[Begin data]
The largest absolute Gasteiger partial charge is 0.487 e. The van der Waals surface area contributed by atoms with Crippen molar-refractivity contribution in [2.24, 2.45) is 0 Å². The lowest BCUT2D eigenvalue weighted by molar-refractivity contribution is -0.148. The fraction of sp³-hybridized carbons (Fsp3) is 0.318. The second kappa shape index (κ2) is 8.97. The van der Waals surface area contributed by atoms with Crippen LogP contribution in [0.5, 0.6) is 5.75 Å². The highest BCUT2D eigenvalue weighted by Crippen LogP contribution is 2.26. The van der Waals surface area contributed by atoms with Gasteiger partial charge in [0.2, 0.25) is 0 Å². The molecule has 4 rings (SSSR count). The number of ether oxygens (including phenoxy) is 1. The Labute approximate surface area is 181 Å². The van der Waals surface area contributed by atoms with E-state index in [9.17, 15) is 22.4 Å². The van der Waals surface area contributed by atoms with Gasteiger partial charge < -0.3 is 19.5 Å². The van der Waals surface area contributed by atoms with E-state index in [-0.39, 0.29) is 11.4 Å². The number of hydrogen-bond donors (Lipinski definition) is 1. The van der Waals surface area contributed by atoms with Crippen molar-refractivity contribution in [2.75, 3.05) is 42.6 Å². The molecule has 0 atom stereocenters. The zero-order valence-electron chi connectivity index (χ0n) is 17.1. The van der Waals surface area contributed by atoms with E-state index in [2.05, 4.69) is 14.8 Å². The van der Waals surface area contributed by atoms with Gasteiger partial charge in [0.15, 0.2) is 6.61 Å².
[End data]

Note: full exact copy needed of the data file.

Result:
The largest absolute Gasteiger partial charge is 0.487 e. The van der Waals surface area contributed by atoms with Crippen molar-refractivity contribution in [2.24, 2.45) is 0 Å². The lowest BCUT2D eigenvalue weighted by molar-refractivity contribution is -0.148. The fraction of sp³-hybridized carbons (Fsp3) is 0.318. The second kappa shape index (κ2) is 8.97. The van der Waals surface area contributed by atoms with Crippen LogP contribution in [0.5, 0.6) is 5.75 Å². The highest BCUT2D eigenvalue weighted by Crippen LogP contribution is 2.26. The van der Waals surface area contributed by atoms with Gasteiger partial charge in [0.2, 0.25) is 0 Å². The molecule has 4 rings (SSSR count). The number of ether oxygens (including phenoxy) is 1. The Labute approximate surface area is 181 Å². The van der Waals surface area contributed by atoms with E-state index in [9.17, 15) is 22.4 Å². The van der Waals surface area contributed by atoms with Gasteiger partial charge < -0.3 is 19.5 Å². The van der Waals surface area contributed by atoms with E-state index in [-0.39, 0.29) is 11.4 Å². The number of hydrogen-bond donors (Lipinski definition) is 1. The van der Waals surface area contributed by atoms with Crippen molar-refractivity contribution in [2.75, 3.05) is 42.6 Å². The molecule has 0 atom stereocenters. The zero-order valence-electron chi connectivity index (χ0n) is 17.1. The van der Waals surface area contributed by atoms with E-state index in [2.05, 4.69) is 14.8 Å². The van der Waals surface area contributed by atoms with Gasteiger partial charge in [0.15, 0.2) is 6.61 Å².